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The Role of Diagnosis In Clinical Decision-Making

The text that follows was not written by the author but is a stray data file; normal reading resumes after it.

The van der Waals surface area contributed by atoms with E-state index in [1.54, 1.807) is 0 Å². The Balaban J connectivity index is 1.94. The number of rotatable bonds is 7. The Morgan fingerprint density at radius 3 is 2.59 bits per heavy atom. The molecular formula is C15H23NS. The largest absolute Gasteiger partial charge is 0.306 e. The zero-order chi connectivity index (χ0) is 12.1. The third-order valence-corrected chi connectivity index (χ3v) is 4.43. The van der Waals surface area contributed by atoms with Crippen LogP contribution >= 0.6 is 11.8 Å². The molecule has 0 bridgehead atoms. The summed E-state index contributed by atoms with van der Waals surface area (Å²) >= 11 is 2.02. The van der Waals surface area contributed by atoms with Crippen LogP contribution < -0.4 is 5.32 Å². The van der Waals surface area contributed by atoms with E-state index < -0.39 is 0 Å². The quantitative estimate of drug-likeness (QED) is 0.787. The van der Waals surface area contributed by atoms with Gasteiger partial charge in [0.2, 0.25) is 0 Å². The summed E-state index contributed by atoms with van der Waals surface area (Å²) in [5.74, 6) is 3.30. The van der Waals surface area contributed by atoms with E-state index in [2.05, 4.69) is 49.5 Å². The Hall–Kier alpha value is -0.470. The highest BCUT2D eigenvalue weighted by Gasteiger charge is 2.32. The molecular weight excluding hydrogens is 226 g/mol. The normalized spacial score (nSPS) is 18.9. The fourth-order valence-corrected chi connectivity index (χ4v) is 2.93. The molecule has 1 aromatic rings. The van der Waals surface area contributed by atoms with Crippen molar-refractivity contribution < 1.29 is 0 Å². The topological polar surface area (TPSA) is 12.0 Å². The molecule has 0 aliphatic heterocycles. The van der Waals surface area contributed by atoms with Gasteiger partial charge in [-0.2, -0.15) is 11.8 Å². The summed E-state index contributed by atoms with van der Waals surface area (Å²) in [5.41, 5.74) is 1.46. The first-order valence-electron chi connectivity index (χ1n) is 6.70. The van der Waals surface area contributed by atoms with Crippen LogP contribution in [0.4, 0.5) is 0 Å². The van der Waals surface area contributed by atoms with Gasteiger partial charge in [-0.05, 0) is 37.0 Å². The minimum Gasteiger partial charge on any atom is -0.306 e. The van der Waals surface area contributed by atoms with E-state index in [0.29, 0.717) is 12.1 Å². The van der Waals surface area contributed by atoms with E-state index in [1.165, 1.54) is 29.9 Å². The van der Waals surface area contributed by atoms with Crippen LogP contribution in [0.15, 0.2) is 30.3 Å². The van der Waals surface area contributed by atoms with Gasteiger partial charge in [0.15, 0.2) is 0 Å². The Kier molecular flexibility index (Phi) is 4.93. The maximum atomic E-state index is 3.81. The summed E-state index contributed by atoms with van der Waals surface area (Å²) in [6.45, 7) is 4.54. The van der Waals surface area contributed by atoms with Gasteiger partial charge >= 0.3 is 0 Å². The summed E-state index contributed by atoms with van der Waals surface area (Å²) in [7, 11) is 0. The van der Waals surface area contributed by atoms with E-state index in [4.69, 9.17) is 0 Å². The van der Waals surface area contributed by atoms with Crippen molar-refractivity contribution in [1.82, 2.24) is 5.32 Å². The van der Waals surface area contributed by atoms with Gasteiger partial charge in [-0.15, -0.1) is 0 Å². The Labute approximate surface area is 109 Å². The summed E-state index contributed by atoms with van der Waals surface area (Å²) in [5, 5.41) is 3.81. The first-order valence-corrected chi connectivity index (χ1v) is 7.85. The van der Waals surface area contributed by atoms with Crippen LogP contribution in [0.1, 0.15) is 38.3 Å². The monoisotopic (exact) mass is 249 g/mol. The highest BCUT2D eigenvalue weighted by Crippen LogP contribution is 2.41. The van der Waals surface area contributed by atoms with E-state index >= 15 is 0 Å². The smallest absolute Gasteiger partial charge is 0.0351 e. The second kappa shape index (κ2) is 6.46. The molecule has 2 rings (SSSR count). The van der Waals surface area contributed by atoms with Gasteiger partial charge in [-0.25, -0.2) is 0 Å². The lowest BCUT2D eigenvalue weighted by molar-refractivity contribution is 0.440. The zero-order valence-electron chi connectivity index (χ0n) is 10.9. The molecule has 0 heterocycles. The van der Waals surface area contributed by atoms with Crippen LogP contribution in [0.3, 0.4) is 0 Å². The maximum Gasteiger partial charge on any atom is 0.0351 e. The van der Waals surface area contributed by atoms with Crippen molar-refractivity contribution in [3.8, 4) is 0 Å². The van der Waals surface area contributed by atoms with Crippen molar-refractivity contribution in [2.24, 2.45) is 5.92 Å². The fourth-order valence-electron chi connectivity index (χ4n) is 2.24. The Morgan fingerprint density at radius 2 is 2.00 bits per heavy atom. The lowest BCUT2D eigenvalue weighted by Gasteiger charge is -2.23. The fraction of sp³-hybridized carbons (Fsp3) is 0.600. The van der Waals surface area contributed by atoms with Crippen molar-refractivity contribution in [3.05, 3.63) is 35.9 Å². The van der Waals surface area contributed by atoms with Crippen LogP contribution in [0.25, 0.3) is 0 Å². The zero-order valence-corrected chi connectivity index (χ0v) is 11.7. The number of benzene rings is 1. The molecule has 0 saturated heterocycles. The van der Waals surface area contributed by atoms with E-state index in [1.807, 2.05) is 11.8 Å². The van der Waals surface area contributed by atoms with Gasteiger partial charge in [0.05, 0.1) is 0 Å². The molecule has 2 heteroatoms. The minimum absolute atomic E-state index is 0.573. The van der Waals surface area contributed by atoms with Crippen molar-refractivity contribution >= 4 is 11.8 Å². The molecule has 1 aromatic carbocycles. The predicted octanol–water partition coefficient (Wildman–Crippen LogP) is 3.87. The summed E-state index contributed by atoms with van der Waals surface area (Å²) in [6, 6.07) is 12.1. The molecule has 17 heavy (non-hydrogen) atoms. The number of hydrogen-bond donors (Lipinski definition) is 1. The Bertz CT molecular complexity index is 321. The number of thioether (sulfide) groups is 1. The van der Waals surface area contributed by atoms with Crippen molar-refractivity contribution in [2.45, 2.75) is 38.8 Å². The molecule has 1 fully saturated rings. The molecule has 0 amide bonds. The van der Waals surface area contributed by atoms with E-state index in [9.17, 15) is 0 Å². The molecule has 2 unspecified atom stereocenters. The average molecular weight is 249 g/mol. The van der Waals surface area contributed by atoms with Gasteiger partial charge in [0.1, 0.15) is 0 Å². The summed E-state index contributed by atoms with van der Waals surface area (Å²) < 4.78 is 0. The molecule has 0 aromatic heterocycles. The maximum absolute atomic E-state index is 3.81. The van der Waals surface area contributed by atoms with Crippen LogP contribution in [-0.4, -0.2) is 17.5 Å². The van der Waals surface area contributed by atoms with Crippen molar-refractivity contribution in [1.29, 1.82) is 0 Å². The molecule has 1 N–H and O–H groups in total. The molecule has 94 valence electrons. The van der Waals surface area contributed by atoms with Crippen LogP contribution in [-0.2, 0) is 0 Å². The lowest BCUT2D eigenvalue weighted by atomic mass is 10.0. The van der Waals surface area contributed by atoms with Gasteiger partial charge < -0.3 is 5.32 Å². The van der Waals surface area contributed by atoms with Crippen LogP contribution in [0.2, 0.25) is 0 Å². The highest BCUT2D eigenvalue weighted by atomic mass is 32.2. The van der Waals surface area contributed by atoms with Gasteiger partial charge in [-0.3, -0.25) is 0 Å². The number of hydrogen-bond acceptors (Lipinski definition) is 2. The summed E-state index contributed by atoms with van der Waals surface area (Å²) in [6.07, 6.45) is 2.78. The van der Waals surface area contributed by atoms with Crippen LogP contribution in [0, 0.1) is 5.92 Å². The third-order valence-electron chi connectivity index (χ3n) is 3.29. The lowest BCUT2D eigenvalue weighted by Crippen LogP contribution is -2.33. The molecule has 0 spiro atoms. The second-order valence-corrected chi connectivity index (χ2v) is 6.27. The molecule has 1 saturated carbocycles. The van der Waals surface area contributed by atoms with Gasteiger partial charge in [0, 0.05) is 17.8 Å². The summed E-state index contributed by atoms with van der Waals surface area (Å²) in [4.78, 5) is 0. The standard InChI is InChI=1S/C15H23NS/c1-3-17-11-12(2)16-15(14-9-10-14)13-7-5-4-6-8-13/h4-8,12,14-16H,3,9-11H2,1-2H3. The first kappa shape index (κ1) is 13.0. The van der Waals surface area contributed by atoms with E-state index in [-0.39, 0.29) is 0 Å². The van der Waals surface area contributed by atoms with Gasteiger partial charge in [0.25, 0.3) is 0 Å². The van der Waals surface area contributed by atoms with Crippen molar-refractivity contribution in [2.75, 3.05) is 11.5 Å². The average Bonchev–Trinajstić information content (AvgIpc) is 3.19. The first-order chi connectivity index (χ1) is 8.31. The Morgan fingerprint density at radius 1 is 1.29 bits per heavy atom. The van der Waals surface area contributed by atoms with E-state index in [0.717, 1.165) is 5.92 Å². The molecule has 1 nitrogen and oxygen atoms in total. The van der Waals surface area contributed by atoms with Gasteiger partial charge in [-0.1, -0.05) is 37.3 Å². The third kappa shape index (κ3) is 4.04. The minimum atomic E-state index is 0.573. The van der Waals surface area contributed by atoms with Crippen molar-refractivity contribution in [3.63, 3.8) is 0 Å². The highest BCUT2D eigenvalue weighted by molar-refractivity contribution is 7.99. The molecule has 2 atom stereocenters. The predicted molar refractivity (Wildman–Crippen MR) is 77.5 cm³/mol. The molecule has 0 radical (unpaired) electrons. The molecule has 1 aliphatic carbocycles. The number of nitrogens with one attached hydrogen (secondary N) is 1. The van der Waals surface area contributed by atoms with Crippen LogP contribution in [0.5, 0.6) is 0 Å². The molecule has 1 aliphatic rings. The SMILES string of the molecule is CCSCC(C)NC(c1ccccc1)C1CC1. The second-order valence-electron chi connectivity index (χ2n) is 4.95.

test_tubes_flaskBefore a physician can prescribe pills or recommend a therapy, the patient must be diagnosed. Diagnosis plays an important role in clinical decision-making. False positives or otherwise inaccurate results may lead to improper or even harmful care. By obtaining a correct diagnosis, physicians are able to narrow down their options and select the most effective treatment plan for the patient, increasing the probability of a better outcome. Even when a diagnosis is correct, other factors must be taken into consideration. Cancer, for example, is not a one-size-fits-all disease. Lung cancer comes in several different varieties: non-small cell carcinoma, squamous cell carcinoma, adenocarcinoma, broncho-alveolar carcinoma, and more. The treatment that defeats one type of cancer may be ineffective against another. Then, too, each patient is different. One cancer patient may respond well to a particular therapy, while another patient with the same disease just grows sicker. Companies such as Clarient are developing diagnostic tests that address the individual differences between each patient. Clarient offers a gene mutation test to help physicians select the best treatment for patients with non-small cell lung cancer, the most common form of lung cancer. Nearly all patients who respond well to tyrosine kinase inhibitor therapies such as gefinitib and erlotinib have mutations in the EGFR gene.     A number of companies are developing diagnostic tests with the goal of guiding physicians toward more informed clinical decisions: For psychiatric patients, finding the right treatment is often a process of trial and error. Psychiatrists typically have little more to go on than the patient’s subjective, self-reported symptoms. California-based CNS Response has compiled a biomarker database that helps predict patient response to psychiatric drugs. The company can provide reports to aid physicians in developing personalized treatment plans for each patient. RedPath Integrated Technology, based in Pittsburgh, offers DNA analysis of tumors that have been diagnosed “indeterminate.” The PathFinderTG platform was developed over 17 years and has been validated in over 100 peer-reviewed articles. The test can be used on a variety of organs, cancers and sample types. Cambridge Heart of Tewksbury, Mass., measures subtle heartbeat fluctuations to identify patients who are at risk for sudden cardiac death. By knowing a patient’s risk, physicians may be better equipped to develop a preventive plan that can save the patient’s life. DiagnoCure isn’t just interested in the early diagnosis of cancer, but in the management of the disease. The Canadian company uses molecular diagnostics to analyze genetic behavior in prostate, colorectal, breast, bladder, and other cancers.  While finding the correct treatment requires an accurate diagnosis, factors such as disease management, health monitoring, and accurate patient records are also important to quality of care. When combined, these elements can interconnect in a way that treats the patient not as a collection of symptoms and diseases, but as a unique individual with their own personal health signature.

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